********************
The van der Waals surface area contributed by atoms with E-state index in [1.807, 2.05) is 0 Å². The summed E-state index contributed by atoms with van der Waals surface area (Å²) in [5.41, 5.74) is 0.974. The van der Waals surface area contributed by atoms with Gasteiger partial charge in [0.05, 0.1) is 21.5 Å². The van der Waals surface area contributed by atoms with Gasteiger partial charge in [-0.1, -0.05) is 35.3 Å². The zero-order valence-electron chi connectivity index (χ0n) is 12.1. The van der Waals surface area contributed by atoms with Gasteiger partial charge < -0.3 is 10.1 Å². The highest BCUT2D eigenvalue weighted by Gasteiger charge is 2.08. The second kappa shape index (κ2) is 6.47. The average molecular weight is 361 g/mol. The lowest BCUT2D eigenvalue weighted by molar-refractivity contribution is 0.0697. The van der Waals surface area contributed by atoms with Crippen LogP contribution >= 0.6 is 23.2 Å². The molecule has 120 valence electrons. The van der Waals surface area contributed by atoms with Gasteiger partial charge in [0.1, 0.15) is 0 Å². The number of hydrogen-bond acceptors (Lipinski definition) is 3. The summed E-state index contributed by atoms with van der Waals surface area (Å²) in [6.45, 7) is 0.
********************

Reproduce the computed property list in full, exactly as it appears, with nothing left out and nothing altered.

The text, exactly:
The van der Waals surface area contributed by atoms with E-state index in [1.807, 2.05) is 0 Å². The summed E-state index contributed by atoms with van der Waals surface area (Å²) in [5.41, 5.74) is 0.974. The van der Waals surface area contributed by atoms with Gasteiger partial charge in [0.05, 0.1) is 21.5 Å². The van der Waals surface area contributed by atoms with Gasteiger partial charge in [-0.1, -0.05) is 35.3 Å². The zero-order valence-electron chi connectivity index (χ0n) is 12.1. The van der Waals surface area contributed by atoms with Gasteiger partial charge < -0.3 is 10.1 Å². The highest BCUT2D eigenvalue weighted by Gasteiger charge is 2.08. The second kappa shape index (κ2) is 6.47. The average molecular weight is 361 g/mol. The lowest BCUT2D eigenvalue weighted by molar-refractivity contribution is 0.0697. The van der Waals surface area contributed by atoms with Crippen LogP contribution >= 0.6 is 23.2 Å². The molecule has 120 valence electrons. The van der Waals surface area contributed by atoms with Gasteiger partial charge in [0.1, 0.15) is 0 Å². The number of hydrogen-bond acceptors (Lipinski definition) is 3. The summed E-state index contributed by atoms with van der Waals surface area (Å²) in [6.45, 7) is 0.